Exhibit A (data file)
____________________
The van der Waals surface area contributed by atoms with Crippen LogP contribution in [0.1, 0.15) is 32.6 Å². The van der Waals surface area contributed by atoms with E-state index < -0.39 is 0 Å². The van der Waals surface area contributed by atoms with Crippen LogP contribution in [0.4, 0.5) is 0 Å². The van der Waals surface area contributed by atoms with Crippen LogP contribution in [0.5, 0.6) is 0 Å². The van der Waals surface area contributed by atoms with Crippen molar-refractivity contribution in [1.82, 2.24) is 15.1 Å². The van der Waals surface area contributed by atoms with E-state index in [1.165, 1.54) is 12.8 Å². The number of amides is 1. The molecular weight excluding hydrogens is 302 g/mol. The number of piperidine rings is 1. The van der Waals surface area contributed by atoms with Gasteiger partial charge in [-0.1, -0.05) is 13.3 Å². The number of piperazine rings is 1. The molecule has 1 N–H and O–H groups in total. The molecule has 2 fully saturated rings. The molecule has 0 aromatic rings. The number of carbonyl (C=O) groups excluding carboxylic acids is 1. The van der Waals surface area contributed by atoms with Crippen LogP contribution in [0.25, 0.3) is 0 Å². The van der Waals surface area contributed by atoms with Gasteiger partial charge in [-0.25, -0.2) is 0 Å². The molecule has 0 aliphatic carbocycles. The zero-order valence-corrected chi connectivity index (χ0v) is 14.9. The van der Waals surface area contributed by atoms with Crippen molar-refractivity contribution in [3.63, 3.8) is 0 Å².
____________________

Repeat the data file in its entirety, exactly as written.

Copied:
The van der Waals surface area contributed by atoms with Crippen LogP contribution in [0.1, 0.15) is 32.6 Å². The van der Waals surface area contributed by atoms with E-state index < -0.39 is 0 Å². The van der Waals surface area contributed by atoms with Crippen LogP contribution in [0.4, 0.5) is 0 Å². The van der Waals surface area contributed by atoms with Crippen LogP contribution in [0.5, 0.6) is 0 Å². The van der Waals surface area contributed by atoms with Crippen molar-refractivity contribution in [1.82, 2.24) is 15.1 Å². The van der Waals surface area contributed by atoms with E-state index in [1.165, 1.54) is 12.8 Å². The number of amides is 1. The molecular weight excluding hydrogens is 302 g/mol. The number of piperidine rings is 1. The van der Waals surface area contributed by atoms with Gasteiger partial charge in [-0.1, -0.05) is 13.3 Å². The number of piperazine rings is 1. The molecule has 1 N–H and O–H groups in total. The molecule has 2 fully saturated rings. The molecule has 0 aromatic rings. The number of carbonyl (C=O) groups excluding carboxylic acids is 1. The van der Waals surface area contributed by atoms with Crippen LogP contribution in [0.25, 0.3) is 0 Å². The van der Waals surface area contributed by atoms with Gasteiger partial charge in [-0.25, -0.2) is 0 Å². The molecule has 0 aliphatic carbocycles. The zero-order valence-corrected chi connectivity index (χ0v) is 14.9. The van der Waals surface area contributed by atoms with Crippen molar-refractivity contribution in [3.63, 3.8) is 0 Å².